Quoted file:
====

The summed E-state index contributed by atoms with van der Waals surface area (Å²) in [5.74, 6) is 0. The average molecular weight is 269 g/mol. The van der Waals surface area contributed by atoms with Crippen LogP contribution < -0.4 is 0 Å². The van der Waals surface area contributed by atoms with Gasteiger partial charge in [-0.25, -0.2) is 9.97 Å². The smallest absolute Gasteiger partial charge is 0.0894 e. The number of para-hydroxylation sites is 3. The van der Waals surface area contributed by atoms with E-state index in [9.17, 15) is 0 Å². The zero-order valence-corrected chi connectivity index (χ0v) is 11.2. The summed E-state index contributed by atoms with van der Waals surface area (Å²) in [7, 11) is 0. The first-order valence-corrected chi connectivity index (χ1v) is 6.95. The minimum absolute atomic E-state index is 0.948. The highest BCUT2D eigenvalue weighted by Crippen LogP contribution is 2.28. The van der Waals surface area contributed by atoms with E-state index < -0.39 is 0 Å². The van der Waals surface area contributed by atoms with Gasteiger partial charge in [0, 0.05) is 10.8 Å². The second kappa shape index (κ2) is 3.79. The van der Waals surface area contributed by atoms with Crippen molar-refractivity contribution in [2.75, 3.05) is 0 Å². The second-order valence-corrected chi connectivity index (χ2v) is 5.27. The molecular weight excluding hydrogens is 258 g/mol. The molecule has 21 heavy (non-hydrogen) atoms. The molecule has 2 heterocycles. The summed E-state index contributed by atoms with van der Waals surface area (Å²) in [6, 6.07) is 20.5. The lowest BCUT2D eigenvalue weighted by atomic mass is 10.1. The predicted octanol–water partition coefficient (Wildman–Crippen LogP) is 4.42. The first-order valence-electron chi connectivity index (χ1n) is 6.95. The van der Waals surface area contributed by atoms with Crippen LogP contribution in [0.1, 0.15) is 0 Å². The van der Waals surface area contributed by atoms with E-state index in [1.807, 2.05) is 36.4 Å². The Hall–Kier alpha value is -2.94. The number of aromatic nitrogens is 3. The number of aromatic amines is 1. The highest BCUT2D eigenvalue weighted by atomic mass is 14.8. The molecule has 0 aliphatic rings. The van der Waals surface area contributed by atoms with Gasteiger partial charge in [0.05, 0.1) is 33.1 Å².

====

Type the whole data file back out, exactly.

The summed E-state index contributed by atoms with van der Waals surface area (Å²) in [5.74, 6) is 0. The average molecular weight is 269 g/mol. The van der Waals surface area contributed by atoms with Crippen LogP contribution < -0.4 is 0 Å². The van der Waals surface area contributed by atoms with Gasteiger partial charge in [-0.25, -0.2) is 9.97 Å². The smallest absolute Gasteiger partial charge is 0.0894 e. The number of para-hydroxylation sites is 3. The van der Waals surface area contributed by atoms with E-state index in [9.17, 15) is 0 Å². The zero-order valence-corrected chi connectivity index (χ0v) is 11.2. The summed E-state index contributed by atoms with van der Waals surface area (Å²) in [7, 11) is 0. The first-order valence-corrected chi connectivity index (χ1v) is 6.95. The minimum absolute atomic E-state index is 0.948. The highest BCUT2D eigenvalue weighted by Crippen LogP contribution is 2.28. The van der Waals surface area contributed by atoms with E-state index < -0.39 is 0 Å². The van der Waals surface area contributed by atoms with Gasteiger partial charge in [0, 0.05) is 10.8 Å². The second kappa shape index (κ2) is 3.79. The van der Waals surface area contributed by atoms with Crippen molar-refractivity contribution in [2.75, 3.05) is 0 Å². The second-order valence-corrected chi connectivity index (χ2v) is 5.27. The molecular weight excluding hydrogens is 258 g/mol. The molecule has 21 heavy (non-hydrogen) atoms. The molecule has 2 heterocycles. The summed E-state index contributed by atoms with van der Waals surface area (Å²) in [6, 6.07) is 20.5. The lowest BCUT2D eigenvalue weighted by atomic mass is 10.1. The predicted octanol–water partition coefficient (Wildman–Crippen LogP) is 4.42. The first-order valence-electron chi connectivity index (χ1n) is 6.95. The van der Waals surface area contributed by atoms with Crippen LogP contribution in [0.1, 0.15) is 0 Å². The van der Waals surface area contributed by atoms with E-state index in [1.807, 2.05) is 36.4 Å². The Hall–Kier alpha value is -2.94. The number of aromatic nitrogens is 3. The number of aromatic amines is 1. The highest BCUT2D eigenvalue weighted by atomic mass is 14.8. The molecule has 0 aliphatic rings. The van der Waals surface area contributed by atoms with Gasteiger partial charge in [0.05, 0.1) is 33.1 Å².